Tl’Oh’s finger joint plant was a fixture in Fort St. James, providing steady employment for about 40 people and benefitting the local economy. The plant opened in 1995 and was a joint venture between Apollo Forest Products, a division of the Sinclar Group, and the Nak’azdli Whut’en band in Fort St. James. The finger joint plant closed permanently in 2015 due to market forces and fibre source uncertainties.

The Nak’azdli are supporters of and partners in Deadwood Innovations’ initiatives.

Owen outlines the process under development in the pilot project. “We accomplish wood modification through an application of a proprietary biomass-derived lignin solution, mechanical forces and temperature. Applying a unique sequence of concurrent forces, our mechanical process fractures low quality and small diameter whole logs (non-sawlog grade) without length shearing,” he explains.

log qualityA top view of one of the primary machines in the Deadwood Innovations pilot plant.

“When temperature and pressure are applied, the lignin-treated fractured log undergoes a chemical process that modifies the natural cellulose structure and imparts structural properties that Mother Nature didn’t.”

In simple terms, the process improves the log’s quality and grade.

“The result of the reaction produces a fibre to fibre bond at a molecular level,” he explains. “The process is species and quality agnostic, therefore provides the opportunity to improve feedstock utilization, avoid emissions through atmospheric combustion, sequester the carbon and increase forest resource value extraction.”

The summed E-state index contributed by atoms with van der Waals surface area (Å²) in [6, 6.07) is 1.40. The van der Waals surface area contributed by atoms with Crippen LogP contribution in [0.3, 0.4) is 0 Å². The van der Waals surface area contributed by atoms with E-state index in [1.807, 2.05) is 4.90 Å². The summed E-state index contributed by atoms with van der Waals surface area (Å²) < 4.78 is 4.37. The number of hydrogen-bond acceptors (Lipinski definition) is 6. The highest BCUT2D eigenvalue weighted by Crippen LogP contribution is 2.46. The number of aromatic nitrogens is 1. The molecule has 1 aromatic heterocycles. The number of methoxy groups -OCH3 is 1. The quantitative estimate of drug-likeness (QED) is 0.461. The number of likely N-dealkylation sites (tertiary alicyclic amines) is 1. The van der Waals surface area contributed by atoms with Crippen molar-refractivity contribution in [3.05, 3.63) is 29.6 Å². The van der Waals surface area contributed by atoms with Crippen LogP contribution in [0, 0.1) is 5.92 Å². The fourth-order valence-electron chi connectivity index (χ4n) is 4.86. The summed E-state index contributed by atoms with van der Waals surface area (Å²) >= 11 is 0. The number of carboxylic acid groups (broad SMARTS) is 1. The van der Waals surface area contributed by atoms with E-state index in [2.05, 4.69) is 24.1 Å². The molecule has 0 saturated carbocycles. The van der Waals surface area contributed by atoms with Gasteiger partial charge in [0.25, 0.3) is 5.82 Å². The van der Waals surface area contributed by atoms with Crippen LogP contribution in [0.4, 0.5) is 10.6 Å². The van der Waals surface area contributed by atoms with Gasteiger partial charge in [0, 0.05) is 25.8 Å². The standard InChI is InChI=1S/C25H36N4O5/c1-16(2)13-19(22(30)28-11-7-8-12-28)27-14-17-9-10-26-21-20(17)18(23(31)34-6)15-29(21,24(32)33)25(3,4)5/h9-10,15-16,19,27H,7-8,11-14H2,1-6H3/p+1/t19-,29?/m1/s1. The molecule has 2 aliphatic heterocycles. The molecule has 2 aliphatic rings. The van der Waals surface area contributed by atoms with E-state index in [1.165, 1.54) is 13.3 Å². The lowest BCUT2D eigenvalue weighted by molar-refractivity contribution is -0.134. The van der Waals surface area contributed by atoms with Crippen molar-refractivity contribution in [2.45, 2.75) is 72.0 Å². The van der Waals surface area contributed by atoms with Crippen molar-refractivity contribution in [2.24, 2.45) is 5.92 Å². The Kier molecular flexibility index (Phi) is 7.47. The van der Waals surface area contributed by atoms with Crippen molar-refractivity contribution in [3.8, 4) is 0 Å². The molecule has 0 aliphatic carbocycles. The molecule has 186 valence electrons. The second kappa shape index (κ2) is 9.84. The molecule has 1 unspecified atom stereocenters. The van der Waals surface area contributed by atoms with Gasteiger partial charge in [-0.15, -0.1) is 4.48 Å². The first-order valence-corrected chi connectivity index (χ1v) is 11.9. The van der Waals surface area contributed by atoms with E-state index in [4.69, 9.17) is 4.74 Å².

Deadwood Innovations’ process can be used in the manufacture of a broad range of upgraded wood products, anticipates Owen.

“We’ve produced boards of various dimensions and densities with promising results. During the pilot process we are learning and generating the necessary process data,” he adds.

The analysis will help determine a product portfolio. “Longer term, the University of Northern British Columbia’s Wood Innovation Resource lab and FP Innovations will continue performing strength and durability testing aligned to eventual structural certification.”

Assistance through the pilot development stage to date includes help from the federal government’s Natural Resources Canada; the province of B.C. through the Indigenous Forest Bioenergy program and Northern Development Initiatives Trust, a regional advisory committee funded by the B.C. government.

Key members of the Deadwood Innovations team in Fort St. James includes Steve Illerbrun, Daniel Rix, and Rob Ubleis. Owen credits several others in the Fort St. James area who have rallied around Deadwood Innovations and supported its pilot project engagement. These include Owen’s dad, Jerry, for his contributions to the grassroots development of Deadwood Innovation’s work and forming the inter-generational link with Conrad Miller. Jerry Miller began working engineering revisions of Deadwood’s concept back in the 1980s. “Another team member who—like my dad—is a primary reason for our success is Jamie Gordy, in Mackenzie, B.C. for his contributions and 30 years of experience in the wood sciences field,” adds Owen.